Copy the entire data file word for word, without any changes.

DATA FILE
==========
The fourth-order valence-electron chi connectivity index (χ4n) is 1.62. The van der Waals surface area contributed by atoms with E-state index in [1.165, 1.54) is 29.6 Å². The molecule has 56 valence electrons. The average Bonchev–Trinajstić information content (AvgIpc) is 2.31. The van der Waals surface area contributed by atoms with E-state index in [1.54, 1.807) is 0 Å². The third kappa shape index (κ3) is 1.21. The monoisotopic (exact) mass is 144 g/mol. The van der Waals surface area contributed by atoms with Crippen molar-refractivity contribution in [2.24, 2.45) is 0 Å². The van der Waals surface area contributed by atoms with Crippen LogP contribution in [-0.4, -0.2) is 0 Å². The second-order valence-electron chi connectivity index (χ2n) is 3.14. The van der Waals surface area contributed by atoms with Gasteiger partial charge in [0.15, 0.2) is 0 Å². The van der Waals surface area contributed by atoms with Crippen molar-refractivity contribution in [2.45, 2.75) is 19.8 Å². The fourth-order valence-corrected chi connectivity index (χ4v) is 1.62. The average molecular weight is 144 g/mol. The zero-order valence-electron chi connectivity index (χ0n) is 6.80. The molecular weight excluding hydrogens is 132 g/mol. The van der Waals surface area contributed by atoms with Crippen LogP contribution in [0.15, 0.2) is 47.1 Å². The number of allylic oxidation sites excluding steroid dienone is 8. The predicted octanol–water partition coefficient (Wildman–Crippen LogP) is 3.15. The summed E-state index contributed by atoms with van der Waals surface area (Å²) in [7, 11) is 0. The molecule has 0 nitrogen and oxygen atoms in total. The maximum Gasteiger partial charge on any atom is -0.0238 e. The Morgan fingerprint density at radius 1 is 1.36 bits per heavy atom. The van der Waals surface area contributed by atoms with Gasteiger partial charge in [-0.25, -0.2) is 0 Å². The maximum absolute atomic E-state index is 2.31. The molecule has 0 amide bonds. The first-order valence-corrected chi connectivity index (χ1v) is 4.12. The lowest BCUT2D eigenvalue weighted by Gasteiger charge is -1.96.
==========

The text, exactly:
The fourth-order valence-electron chi connectivity index (χ4n) is 1.62. The van der Waals surface area contributed by atoms with E-state index in [1.165, 1.54) is 29.6 Å². The molecule has 56 valence electrons. The average Bonchev–Trinajstić information content (AvgIpc) is 2.31. The van der Waals surface area contributed by atoms with E-state index in [1.54, 1.807) is 0 Å². The third kappa shape index (κ3) is 1.21. The monoisotopic (exact) mass is 144 g/mol. The van der Waals surface area contributed by atoms with Crippen molar-refractivity contribution in [2.24, 2.45) is 0 Å². The van der Waals surface area contributed by atoms with Crippen LogP contribution in [-0.4, -0.2) is 0 Å². The second-order valence-electron chi connectivity index (χ2n) is 3.14. The van der Waals surface area contributed by atoms with Gasteiger partial charge in [0.15, 0.2) is 0 Å². The van der Waals surface area contributed by atoms with Crippen molar-refractivity contribution in [2.45, 2.75) is 19.8 Å². The fourth-order valence-corrected chi connectivity index (χ4v) is 1.62. The average molecular weight is 144 g/mol. The zero-order valence-electron chi connectivity index (χ0n) is 6.80. The molecular weight excluding hydrogens is 132 g/mol. The van der Waals surface area contributed by atoms with Crippen LogP contribution in [0.15, 0.2) is 47.1 Å². The number of allylic oxidation sites excluding steroid dienone is 8. The predicted octanol–water partition coefficient (Wildman–Crippen LogP) is 3.15. The summed E-state index contributed by atoms with van der Waals surface area (Å²) in [7, 11) is 0. The molecule has 0 nitrogen and oxygen atoms in total. The maximum Gasteiger partial charge on any atom is -0.0238 e. The Morgan fingerprint density at radius 1 is 1.36 bits per heavy atom. The van der Waals surface area contributed by atoms with Gasteiger partial charge in [-0.25, -0.2) is 0 Å². The maximum absolute atomic E-state index is 2.31. The molecule has 0 amide bonds. The first-order valence-corrected chi connectivity index (χ1v) is 4.12. The lowest BCUT2D eigenvalue weighted by Gasteiger charge is -1.96.